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49 focus points

The “Focus mode” lets you choose how often the lens will focus while the shutter button is held half-pressed, while the “AF mode” determines where in the frame the camera will focus.

Most of our Fujifilm X-series cameras offer 49 focus points. From this you can select a single AF point, a group of points, or even make all of them active. Let’s look at the different options available:

AF mode: Single Point

AF-S + Single PointWhen combined with the AF-S focus mode, this delivers highly accurate autofocus on a specific area. You can choose one of the 49 available focus points and also change the size of the focus point to suit your subject. This is your “go to” focus configuration.

When combined with AF-C focus mode, this tracks a subject with a fixed direction of movement, e.g. moving straight towards the camera. Again you can choose which of the 49-point focus areas to lock onto and also change the size, however this time when you half press & hold the shutter button you activate the continuous tracking on that area. Fully press the shutter button when you want to take the shot.

AF-S + Zone

AF mode: Zone

This setting is effective for a subject with moderate movement which the Single Point mode may have difficulty capturing. You start by choosing a 3×3, 5×3 or 5×5 block of AF area points and then position them where you want them in the frame. We recommend you choose the phase detection AF areas for faster autofocus speeds – these appear in a different colour and make up the middle 5 x 3 points.

When combined with AF-C mode, the camera will continue to refresh the autofocus while the shutter is half pressed and this is how we recommend you use this mode. This way you can “lock” onto your subject once it enters your chosen block size by half pressing and holding the shutter button, the camera will then continue to re-focus as you follow the subject with your camera.

If you use the Zone AF mode with AF-S, the camera will simply lock onto the closest object within your block of focus points once and then stay focused at the same point. If the object then moves it is possible your image will not be in focus.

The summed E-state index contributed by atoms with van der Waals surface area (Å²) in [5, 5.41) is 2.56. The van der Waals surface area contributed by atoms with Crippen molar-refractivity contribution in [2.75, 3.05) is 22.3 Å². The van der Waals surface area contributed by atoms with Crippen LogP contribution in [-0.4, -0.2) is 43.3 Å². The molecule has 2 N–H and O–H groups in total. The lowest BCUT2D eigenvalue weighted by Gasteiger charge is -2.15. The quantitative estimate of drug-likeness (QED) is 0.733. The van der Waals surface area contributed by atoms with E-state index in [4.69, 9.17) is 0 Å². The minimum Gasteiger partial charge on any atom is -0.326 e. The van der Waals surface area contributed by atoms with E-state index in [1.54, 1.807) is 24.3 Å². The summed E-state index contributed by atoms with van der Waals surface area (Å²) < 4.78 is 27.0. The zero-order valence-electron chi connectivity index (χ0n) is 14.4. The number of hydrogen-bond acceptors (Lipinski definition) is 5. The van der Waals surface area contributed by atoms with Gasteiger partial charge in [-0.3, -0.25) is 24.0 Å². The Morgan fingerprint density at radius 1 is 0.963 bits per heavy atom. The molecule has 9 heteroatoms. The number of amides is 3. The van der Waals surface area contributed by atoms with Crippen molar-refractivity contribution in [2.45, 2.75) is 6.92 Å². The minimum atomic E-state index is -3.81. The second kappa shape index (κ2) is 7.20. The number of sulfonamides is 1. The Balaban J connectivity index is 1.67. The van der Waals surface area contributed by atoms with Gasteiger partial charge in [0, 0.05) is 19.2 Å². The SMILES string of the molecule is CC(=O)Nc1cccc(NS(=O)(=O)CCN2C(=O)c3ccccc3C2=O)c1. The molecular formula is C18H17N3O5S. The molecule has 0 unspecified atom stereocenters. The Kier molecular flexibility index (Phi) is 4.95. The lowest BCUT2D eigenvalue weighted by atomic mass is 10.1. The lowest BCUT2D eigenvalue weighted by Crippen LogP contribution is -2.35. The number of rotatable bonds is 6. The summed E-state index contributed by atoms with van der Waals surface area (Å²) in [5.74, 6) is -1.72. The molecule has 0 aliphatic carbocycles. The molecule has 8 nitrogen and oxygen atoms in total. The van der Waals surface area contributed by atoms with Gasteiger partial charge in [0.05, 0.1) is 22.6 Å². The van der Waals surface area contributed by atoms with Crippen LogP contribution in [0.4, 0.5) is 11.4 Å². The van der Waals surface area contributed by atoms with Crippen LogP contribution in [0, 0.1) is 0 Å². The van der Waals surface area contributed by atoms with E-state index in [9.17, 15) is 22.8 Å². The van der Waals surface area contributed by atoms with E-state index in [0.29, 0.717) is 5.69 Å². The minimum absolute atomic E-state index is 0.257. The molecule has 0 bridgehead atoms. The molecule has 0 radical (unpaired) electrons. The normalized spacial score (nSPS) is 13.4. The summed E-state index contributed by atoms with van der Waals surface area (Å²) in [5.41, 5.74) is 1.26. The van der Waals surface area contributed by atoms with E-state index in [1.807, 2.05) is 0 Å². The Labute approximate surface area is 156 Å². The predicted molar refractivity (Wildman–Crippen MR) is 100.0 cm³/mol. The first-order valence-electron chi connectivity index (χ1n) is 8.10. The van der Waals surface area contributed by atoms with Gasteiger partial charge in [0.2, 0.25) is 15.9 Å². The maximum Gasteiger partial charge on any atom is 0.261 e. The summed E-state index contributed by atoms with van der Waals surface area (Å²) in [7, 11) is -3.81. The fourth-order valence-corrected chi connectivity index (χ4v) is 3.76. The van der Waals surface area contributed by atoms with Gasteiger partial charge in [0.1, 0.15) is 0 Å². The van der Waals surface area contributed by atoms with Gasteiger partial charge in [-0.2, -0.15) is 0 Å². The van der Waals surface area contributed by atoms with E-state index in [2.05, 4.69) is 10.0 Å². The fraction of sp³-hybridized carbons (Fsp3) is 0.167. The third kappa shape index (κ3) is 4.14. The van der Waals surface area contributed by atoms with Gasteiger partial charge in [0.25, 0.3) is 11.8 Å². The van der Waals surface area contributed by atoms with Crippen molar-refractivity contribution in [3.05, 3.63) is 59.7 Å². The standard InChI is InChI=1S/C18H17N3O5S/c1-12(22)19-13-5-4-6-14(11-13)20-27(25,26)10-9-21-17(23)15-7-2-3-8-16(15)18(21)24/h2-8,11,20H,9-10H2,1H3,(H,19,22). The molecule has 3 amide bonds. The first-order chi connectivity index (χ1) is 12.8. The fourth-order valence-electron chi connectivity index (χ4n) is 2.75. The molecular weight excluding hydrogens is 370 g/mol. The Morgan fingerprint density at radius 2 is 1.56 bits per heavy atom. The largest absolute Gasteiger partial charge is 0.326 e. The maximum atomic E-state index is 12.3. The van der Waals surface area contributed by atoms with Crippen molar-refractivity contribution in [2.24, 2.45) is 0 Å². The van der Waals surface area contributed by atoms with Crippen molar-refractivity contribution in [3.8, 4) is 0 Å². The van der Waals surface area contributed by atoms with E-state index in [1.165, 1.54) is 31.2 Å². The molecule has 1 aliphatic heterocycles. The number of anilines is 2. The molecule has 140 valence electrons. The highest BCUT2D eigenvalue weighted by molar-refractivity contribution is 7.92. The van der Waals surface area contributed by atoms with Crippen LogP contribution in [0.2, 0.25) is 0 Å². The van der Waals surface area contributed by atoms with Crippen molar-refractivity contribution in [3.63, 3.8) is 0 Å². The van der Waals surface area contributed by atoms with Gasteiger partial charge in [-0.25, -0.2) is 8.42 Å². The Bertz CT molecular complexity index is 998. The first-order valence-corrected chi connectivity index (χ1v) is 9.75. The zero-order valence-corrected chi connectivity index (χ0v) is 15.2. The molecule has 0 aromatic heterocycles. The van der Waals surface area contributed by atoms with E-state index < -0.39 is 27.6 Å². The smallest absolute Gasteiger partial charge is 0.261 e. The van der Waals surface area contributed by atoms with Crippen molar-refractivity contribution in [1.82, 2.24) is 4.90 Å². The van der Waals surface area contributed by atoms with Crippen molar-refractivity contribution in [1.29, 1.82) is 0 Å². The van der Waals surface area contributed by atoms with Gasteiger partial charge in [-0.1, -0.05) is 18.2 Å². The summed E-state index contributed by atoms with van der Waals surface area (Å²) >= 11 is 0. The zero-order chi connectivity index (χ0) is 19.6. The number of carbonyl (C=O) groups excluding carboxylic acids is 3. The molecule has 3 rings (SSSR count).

AF-C + Wide tracking

AF mode: Wide/Tracking

This mode is perfect for capturing a subject that moves unpredictably up/down, left/right and closer/further from the camera, where you do not wish to move your camera around to “chase” the subject.

Decide the composition and layout of your shot first and then move the AF point to the point where you want to start tracking the object from. When combined with AF-C, half press the shutter button while your subject is within the AF point and the camera will lock onto the subject and follow it wherever it moves within the whole frame while the button remains held. Fully press the shutter button to take the shot.

Note: The Zone and Wide/Tracking modes are only available on the X-T10 and X-T1 (firmware 4 and above) cameras.


More about Manual Focus

Here are some examples of how and when MF might be used:

When the light is dim. The autofocus sensor in your digital camera needs light and contrast to perform properly. When you’re shooting in low-light, AF may not be able to see subtle, indistinct details, so it will have a hard time locking onto a specific area of your subject.

When you’re shooting fast action. With manual focus, you can set up your camera to capture a certain area. Then when your subject comes into the frame, you can shoot continuously to get the best exposure. This is ideal for shooting at races and can even be used for street photography.

When AF gets confused. Sometimes you are shooting something that has another object in front of it, like a fence or a branch. AF will try to focus on the closer object. This may also occur when another moving object moves into the frame. So, if you’re shooting animals in the wild or active children, manual focus often makes more sense.

For full maximum control. Some photographers actually prefer to use manual focus on a regular basis as it gives them more creative control. With advanced functions like focus peaking, techniques such as focus stacking and panning shots, MF allows the photographer complete control.

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Extension tubes open up a whole new world!

Ben Cherry Macro

Ben CherryWith travel photography, one of the issues is prioritising equipment. You simply can’t carry everything you could possibly want to bring. If you do then it often hampers the overall travel experience as you’re weighed down by equipment and have to constantly look after it. For me, on my current trip that meant I couldn’t justify bringing a dedicated macro lens, especially when I had the XF56mm and XF50-140mm covering the similar focal lengths offered by the two available macro options. Instead I chose to pack both the 11 and 16mm extension tubes (MCEX-11 / 16). Offering camera-lens communication that allows autofocus, these simple compact devices can turn nearly any lens into a macro option (but please check lens compatibility).